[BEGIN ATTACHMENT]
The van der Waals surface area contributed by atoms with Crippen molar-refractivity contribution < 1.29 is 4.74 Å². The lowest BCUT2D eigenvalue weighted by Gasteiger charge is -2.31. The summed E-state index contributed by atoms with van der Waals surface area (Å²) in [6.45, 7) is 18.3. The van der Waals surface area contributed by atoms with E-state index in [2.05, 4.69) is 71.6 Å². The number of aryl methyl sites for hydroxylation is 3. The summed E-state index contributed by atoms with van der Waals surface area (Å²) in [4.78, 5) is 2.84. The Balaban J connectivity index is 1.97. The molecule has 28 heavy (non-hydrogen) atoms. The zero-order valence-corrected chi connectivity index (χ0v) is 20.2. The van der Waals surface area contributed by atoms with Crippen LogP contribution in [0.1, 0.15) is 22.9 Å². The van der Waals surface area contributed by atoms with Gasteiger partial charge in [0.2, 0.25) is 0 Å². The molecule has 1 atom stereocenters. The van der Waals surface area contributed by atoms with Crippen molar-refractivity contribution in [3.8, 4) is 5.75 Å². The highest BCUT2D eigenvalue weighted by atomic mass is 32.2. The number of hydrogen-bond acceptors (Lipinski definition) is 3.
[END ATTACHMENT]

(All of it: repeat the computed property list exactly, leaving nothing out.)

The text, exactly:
The van der Waals surface area contributed by atoms with Crippen molar-refractivity contribution < 1.29 is 4.74 Å². The lowest BCUT2D eigenvalue weighted by Gasteiger charge is -2.31. The summed E-state index contributed by atoms with van der Waals surface area (Å²) in [6.45, 7) is 18.3. The van der Waals surface area contributed by atoms with E-state index in [2.05, 4.69) is 71.6 Å². The number of aryl methyl sites for hydroxylation is 3. The summed E-state index contributed by atoms with van der Waals surface area (Å²) in [4.78, 5) is 2.84. The Balaban J connectivity index is 1.97. The molecule has 28 heavy (non-hydrogen) atoms. The zero-order valence-corrected chi connectivity index (χ0v) is 20.2. The van der Waals surface area contributed by atoms with Crippen LogP contribution in [0.1, 0.15) is 22.9 Å². The van der Waals surface area contributed by atoms with Gasteiger partial charge in [0.2, 0.25) is 0 Å². The molecule has 1 atom stereocenters. The van der Waals surface area contributed by atoms with Crippen molar-refractivity contribution in [3.8, 4) is 5.75 Å². The highest BCUT2D eigenvalue weighted by atomic mass is 32.2. The number of hydrogen-bond acceptors (Lipinski definition) is 3.